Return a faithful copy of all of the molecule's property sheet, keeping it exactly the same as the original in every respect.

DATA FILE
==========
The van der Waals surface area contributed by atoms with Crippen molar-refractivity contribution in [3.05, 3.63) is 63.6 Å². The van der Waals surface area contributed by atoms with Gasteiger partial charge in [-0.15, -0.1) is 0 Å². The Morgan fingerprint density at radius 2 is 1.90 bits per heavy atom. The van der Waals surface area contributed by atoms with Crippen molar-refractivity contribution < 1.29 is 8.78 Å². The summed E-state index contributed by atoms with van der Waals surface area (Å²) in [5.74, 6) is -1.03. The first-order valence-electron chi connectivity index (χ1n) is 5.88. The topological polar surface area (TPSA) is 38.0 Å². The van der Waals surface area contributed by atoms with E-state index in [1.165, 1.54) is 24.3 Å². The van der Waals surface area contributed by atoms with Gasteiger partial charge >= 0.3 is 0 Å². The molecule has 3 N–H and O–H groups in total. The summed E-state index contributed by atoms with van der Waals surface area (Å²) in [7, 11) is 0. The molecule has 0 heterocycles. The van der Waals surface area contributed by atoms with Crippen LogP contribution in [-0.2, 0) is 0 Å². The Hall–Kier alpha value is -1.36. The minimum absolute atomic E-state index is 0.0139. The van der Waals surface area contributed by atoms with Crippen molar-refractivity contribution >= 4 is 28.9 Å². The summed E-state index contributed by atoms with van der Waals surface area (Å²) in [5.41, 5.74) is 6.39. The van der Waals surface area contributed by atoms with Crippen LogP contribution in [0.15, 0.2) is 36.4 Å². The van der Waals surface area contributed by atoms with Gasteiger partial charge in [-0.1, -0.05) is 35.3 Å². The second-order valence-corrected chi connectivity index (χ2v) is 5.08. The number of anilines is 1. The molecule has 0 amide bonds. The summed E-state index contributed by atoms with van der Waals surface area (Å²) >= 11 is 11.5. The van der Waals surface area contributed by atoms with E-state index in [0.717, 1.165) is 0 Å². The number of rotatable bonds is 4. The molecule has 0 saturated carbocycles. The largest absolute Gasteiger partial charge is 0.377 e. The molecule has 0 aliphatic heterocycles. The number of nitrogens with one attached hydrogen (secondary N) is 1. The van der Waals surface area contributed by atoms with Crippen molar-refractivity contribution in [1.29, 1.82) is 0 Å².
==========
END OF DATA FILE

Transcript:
The van der Waals surface area contributed by atoms with Crippen molar-refractivity contribution in [3.05, 3.63) is 63.6 Å². The van der Waals surface area contributed by atoms with Gasteiger partial charge in [-0.15, -0.1) is 0 Å². The Morgan fingerprint density at radius 2 is 1.90 bits per heavy atom. The van der Waals surface area contributed by atoms with Crippen molar-refractivity contribution < 1.29 is 8.78 Å². The summed E-state index contributed by atoms with van der Waals surface area (Å²) in [5.74, 6) is -1.03. The first-order valence-electron chi connectivity index (χ1n) is 5.88. The topological polar surface area (TPSA) is 38.0 Å². The van der Waals surface area contributed by atoms with E-state index in [1.165, 1.54) is 24.3 Å². The van der Waals surface area contributed by atoms with Gasteiger partial charge >= 0.3 is 0 Å². The molecule has 3 N–H and O–H groups in total. The summed E-state index contributed by atoms with van der Waals surface area (Å²) in [7, 11) is 0. The molecule has 0 heterocycles. The van der Waals surface area contributed by atoms with Crippen LogP contribution in [-0.2, 0) is 0 Å². The Hall–Kier alpha value is -1.36. The minimum absolute atomic E-state index is 0.0139. The van der Waals surface area contributed by atoms with Crippen molar-refractivity contribution >= 4 is 28.9 Å². The summed E-state index contributed by atoms with van der Waals surface area (Å²) in [5.41, 5.74) is 6.39. The van der Waals surface area contributed by atoms with Crippen LogP contribution in [0.15, 0.2) is 36.4 Å². The van der Waals surface area contributed by atoms with Gasteiger partial charge in [-0.1, -0.05) is 35.3 Å². The second-order valence-corrected chi connectivity index (χ2v) is 5.08. The number of anilines is 1. The molecule has 0 amide bonds. The summed E-state index contributed by atoms with van der Waals surface area (Å²) >= 11 is 11.5. The van der Waals surface area contributed by atoms with E-state index in [0.717, 1.165) is 0 Å². The number of rotatable bonds is 4. The molecule has 0 saturated carbocycles. The largest absolute Gasteiger partial charge is 0.377 e. The molecule has 0 aliphatic heterocycles. The number of nitrogens with one attached hydrogen (secondary N) is 1. The van der Waals surface area contributed by atoms with Crippen molar-refractivity contribution in [1.29, 1.82) is 0 Å².